Have We Learned Nothing from Saddam Hussein and Iraq?
"Today's chemical attack in Syria against innocent people, including women and children, is reprehensible," Spicer said in a prepared statement.
The administration, Spicer said, was "confident" that Assad was to blame but refused to speculate on how the US would respond.
Earlier this week Spicer indicated that the White House no longer saw Assad's departure as necessary for peace.
But amid diplomatic pressure from European allies in Britain and France, the White House signaled a tougher line.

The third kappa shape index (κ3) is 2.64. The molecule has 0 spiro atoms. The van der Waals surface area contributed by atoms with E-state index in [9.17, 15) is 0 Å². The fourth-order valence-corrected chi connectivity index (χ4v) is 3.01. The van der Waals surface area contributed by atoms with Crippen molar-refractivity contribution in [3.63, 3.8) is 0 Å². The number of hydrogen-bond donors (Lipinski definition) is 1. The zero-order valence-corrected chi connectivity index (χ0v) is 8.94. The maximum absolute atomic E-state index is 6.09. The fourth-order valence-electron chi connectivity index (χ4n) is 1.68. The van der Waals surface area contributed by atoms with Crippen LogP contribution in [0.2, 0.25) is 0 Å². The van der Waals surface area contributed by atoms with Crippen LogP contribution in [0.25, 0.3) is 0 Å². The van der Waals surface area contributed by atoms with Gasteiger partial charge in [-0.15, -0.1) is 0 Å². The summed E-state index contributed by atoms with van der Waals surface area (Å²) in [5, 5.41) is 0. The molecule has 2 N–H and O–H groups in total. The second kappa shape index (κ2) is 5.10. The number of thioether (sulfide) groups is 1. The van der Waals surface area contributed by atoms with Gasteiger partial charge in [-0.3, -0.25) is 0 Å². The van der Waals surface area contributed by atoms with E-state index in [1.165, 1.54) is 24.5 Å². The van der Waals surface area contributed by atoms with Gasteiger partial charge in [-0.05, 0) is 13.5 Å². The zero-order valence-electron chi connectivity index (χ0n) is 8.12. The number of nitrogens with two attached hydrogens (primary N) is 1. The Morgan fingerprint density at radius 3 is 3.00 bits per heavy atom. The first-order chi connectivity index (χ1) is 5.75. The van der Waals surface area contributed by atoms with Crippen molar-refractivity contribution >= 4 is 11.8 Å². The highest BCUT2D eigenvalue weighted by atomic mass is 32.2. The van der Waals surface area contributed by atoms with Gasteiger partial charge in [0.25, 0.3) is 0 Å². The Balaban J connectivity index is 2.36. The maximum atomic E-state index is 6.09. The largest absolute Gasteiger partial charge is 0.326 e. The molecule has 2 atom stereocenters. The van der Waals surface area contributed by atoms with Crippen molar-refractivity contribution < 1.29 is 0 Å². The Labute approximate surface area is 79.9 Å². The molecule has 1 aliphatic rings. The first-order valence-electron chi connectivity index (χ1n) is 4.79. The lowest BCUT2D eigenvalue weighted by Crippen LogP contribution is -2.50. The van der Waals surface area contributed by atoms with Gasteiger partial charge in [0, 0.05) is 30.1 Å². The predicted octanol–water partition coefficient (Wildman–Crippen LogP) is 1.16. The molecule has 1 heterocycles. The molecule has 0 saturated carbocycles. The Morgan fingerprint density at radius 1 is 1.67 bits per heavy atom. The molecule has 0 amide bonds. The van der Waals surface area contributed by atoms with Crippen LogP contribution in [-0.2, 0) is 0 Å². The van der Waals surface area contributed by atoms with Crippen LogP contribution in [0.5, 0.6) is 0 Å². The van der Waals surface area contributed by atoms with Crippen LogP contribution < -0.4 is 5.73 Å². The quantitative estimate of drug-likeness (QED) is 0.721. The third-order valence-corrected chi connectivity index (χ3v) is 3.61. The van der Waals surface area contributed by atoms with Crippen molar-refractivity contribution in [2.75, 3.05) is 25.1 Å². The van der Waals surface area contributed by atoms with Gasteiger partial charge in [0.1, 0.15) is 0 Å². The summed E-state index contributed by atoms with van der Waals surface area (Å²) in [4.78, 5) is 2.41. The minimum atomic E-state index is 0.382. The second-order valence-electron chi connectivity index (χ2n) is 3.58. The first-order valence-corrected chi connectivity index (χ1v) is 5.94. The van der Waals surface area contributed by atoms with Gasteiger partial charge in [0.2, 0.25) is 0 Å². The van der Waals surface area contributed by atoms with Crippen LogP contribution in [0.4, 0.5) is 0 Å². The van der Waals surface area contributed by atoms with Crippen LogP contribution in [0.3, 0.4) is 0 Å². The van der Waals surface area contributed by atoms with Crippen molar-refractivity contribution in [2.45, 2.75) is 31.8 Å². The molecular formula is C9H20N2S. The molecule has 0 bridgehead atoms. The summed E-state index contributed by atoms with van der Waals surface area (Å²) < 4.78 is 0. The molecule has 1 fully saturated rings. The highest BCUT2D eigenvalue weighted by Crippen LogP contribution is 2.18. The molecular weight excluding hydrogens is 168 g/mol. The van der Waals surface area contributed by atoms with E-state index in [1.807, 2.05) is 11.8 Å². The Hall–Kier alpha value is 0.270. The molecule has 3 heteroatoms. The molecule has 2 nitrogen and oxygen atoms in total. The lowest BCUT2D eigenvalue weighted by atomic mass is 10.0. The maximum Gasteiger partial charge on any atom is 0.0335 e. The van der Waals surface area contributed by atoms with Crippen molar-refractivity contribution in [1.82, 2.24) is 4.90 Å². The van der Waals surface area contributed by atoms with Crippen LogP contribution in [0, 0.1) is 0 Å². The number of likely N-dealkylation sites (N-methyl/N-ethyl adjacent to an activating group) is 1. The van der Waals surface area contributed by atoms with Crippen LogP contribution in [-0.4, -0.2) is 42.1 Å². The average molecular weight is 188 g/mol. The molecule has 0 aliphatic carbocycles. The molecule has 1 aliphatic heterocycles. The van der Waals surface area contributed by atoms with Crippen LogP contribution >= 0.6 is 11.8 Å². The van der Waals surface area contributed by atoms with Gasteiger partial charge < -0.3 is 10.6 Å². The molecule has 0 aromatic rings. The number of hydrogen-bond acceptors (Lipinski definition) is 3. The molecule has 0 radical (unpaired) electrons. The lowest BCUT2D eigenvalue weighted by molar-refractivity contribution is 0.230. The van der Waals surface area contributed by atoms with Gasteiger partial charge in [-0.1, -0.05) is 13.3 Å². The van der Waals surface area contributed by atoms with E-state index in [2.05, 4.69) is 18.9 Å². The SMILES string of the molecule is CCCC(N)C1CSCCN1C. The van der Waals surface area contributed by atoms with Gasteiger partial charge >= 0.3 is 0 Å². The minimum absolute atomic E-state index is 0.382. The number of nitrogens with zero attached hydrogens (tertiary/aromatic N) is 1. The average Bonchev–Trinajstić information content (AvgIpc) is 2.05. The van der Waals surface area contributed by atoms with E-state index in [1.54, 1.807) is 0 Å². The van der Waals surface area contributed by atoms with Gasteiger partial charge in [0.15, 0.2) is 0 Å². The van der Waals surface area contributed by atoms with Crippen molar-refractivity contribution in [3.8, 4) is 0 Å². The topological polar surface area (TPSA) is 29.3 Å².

"The idea that someone would use chemical weapons on their own people, including women and children, is not something that any civilized nation should sit back and accept or tolerate," he said.
"I think it's in the best interest of the Syrian people to not have anybody who would do the kind of heinous acts," said Spicer.